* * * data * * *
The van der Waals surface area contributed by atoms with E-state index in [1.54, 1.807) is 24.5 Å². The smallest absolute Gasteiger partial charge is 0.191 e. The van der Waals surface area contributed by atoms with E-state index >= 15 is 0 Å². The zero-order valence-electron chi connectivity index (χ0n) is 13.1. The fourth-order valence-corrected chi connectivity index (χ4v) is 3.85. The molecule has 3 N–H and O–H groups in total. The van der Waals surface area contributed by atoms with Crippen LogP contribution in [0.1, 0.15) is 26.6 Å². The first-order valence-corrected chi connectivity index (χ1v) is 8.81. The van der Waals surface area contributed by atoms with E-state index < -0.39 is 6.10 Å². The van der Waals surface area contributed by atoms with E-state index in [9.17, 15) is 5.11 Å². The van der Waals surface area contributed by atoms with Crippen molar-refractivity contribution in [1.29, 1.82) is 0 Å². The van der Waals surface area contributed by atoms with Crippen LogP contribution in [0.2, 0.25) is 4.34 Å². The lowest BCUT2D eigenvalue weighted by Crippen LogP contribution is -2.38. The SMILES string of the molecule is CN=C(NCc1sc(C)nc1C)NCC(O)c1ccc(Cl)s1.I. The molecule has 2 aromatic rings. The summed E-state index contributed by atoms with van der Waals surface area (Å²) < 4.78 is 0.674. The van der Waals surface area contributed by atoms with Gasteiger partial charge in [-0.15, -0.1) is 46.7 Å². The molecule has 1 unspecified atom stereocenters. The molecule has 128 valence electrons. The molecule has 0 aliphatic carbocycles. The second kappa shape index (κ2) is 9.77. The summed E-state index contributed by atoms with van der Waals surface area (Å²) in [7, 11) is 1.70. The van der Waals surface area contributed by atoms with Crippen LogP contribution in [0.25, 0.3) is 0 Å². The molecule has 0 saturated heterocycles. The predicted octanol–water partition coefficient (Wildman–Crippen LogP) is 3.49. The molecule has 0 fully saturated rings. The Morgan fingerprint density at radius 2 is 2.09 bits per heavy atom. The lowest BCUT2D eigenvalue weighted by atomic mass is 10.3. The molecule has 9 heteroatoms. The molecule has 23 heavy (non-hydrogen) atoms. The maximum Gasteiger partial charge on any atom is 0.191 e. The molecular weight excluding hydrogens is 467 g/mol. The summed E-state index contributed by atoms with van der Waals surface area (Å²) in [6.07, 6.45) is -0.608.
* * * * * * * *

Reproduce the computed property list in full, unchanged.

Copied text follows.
The van der Waals surface area contributed by atoms with E-state index in [1.54, 1.807) is 24.5 Å². The smallest absolute Gasteiger partial charge is 0.191 e. The van der Waals surface area contributed by atoms with E-state index >= 15 is 0 Å². The zero-order valence-electron chi connectivity index (χ0n) is 13.1. The fourth-order valence-corrected chi connectivity index (χ4v) is 3.85. The molecule has 3 N–H and O–H groups in total. The van der Waals surface area contributed by atoms with Crippen LogP contribution in [0.1, 0.15) is 26.6 Å². The first-order valence-corrected chi connectivity index (χ1v) is 8.81. The van der Waals surface area contributed by atoms with E-state index < -0.39 is 6.10 Å². The van der Waals surface area contributed by atoms with E-state index in [9.17, 15) is 5.11 Å². The van der Waals surface area contributed by atoms with Crippen molar-refractivity contribution in [1.29, 1.82) is 0 Å². The van der Waals surface area contributed by atoms with Crippen LogP contribution in [0.2, 0.25) is 4.34 Å². The lowest BCUT2D eigenvalue weighted by Crippen LogP contribution is -2.38. The SMILES string of the molecule is CN=C(NCc1sc(C)nc1C)NCC(O)c1ccc(Cl)s1.I. The molecule has 2 aromatic rings. The summed E-state index contributed by atoms with van der Waals surface area (Å²) < 4.78 is 0.674. The van der Waals surface area contributed by atoms with Gasteiger partial charge in [-0.15, -0.1) is 46.7 Å². The molecule has 1 unspecified atom stereocenters. The molecule has 128 valence electrons. The molecule has 0 aliphatic carbocycles. The second kappa shape index (κ2) is 9.77. The summed E-state index contributed by atoms with van der Waals surface area (Å²) in [7, 11) is 1.70. The van der Waals surface area contributed by atoms with Crippen LogP contribution in [0.25, 0.3) is 0 Å². The molecule has 0 saturated heterocycles. The predicted octanol–water partition coefficient (Wildman–Crippen LogP) is 3.49. The molecule has 0 fully saturated rings. The Morgan fingerprint density at radius 2 is 2.09 bits per heavy atom. The lowest BCUT2D eigenvalue weighted by atomic mass is 10.3. The molecule has 9 heteroatoms. The molecule has 23 heavy (non-hydrogen) atoms. The maximum Gasteiger partial charge on any atom is 0.191 e. The molecular weight excluding hydrogens is 467 g/mol. The summed E-state index contributed by atoms with van der Waals surface area (Å²) in [6.07, 6.45) is -0.608.